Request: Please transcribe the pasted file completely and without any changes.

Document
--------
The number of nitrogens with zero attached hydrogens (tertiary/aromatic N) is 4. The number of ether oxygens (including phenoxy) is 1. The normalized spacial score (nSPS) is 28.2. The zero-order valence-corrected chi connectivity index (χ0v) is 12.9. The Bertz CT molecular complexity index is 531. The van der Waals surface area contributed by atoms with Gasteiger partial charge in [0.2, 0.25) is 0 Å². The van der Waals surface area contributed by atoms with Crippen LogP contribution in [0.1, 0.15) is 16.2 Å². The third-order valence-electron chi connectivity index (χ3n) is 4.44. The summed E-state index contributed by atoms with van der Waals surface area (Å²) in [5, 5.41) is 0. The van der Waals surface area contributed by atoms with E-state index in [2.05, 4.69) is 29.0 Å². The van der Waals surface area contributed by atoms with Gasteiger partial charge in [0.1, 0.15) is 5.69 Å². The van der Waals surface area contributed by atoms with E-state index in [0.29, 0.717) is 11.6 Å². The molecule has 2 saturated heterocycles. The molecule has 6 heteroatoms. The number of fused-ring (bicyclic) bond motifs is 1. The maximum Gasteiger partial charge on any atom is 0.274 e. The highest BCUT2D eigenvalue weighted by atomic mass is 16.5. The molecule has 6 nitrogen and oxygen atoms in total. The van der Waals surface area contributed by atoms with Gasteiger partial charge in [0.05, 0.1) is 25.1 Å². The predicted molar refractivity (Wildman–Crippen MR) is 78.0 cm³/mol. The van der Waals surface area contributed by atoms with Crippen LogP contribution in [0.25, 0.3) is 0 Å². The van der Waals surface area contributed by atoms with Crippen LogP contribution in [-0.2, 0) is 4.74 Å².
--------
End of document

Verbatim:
The number of nitrogens with zero attached hydrogens (tertiary/aromatic N) is 4. The number of ether oxygens (including phenoxy) is 1. The normalized spacial score (nSPS) is 28.2. The zero-order valence-corrected chi connectivity index (χ0v) is 12.9. The Bertz CT molecular complexity index is 531. The van der Waals surface area contributed by atoms with Gasteiger partial charge in [0.2, 0.25) is 0 Å². The van der Waals surface area contributed by atoms with Crippen LogP contribution in [0.1, 0.15) is 16.2 Å². The third-order valence-electron chi connectivity index (χ3n) is 4.44. The summed E-state index contributed by atoms with van der Waals surface area (Å²) in [5, 5.41) is 0. The van der Waals surface area contributed by atoms with E-state index in [2.05, 4.69) is 29.0 Å². The van der Waals surface area contributed by atoms with Gasteiger partial charge in [0.1, 0.15) is 5.69 Å². The van der Waals surface area contributed by atoms with E-state index in [0.29, 0.717) is 11.6 Å². The molecule has 2 saturated heterocycles. The molecule has 6 heteroatoms. The number of fused-ring (bicyclic) bond motifs is 1. The maximum Gasteiger partial charge on any atom is 0.274 e. The highest BCUT2D eigenvalue weighted by atomic mass is 16.5. The molecule has 6 nitrogen and oxygen atoms in total. The van der Waals surface area contributed by atoms with Gasteiger partial charge in [0.05, 0.1) is 25.1 Å². The predicted molar refractivity (Wildman–Crippen MR) is 78.0 cm³/mol. The van der Waals surface area contributed by atoms with Crippen LogP contribution in [0.25, 0.3) is 0 Å². The van der Waals surface area contributed by atoms with Crippen LogP contribution in [-0.2, 0) is 4.74 Å².